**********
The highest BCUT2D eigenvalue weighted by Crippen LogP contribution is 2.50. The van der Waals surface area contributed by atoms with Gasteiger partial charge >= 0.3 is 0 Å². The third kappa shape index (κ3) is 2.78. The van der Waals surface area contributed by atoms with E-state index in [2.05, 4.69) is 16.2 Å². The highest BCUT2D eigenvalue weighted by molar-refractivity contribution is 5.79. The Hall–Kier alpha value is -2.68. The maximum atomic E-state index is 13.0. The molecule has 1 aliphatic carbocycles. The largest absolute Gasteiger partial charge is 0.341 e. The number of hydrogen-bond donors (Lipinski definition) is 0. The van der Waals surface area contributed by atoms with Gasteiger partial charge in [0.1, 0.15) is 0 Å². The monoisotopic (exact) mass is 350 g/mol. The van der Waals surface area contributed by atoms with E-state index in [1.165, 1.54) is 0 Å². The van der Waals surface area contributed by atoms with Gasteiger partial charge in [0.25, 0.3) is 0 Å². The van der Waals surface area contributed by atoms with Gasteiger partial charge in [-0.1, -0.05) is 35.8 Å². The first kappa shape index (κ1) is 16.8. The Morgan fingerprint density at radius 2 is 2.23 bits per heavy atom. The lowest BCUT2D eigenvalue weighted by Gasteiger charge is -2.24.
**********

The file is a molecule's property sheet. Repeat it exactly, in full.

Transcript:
The highest BCUT2D eigenvalue weighted by Crippen LogP contribution is 2.50. The van der Waals surface area contributed by atoms with Gasteiger partial charge >= 0.3 is 0 Å². The third kappa shape index (κ3) is 2.78. The van der Waals surface area contributed by atoms with E-state index in [2.05, 4.69) is 16.2 Å². The highest BCUT2D eigenvalue weighted by molar-refractivity contribution is 5.79. The Hall–Kier alpha value is -2.68. The maximum atomic E-state index is 13.0. The molecule has 1 aliphatic carbocycles. The largest absolute Gasteiger partial charge is 0.341 e. The number of hydrogen-bond donors (Lipinski definition) is 0. The van der Waals surface area contributed by atoms with Gasteiger partial charge in [0.1, 0.15) is 0 Å². The monoisotopic (exact) mass is 350 g/mol. The van der Waals surface area contributed by atoms with E-state index in [1.165, 1.54) is 0 Å². The van der Waals surface area contributed by atoms with Gasteiger partial charge in [0.25, 0.3) is 0 Å². The van der Waals surface area contributed by atoms with Gasteiger partial charge in [-0.1, -0.05) is 35.8 Å². The first kappa shape index (κ1) is 16.8. The Morgan fingerprint density at radius 2 is 2.23 bits per heavy atom. The lowest BCUT2D eigenvalue weighted by Gasteiger charge is -2.24.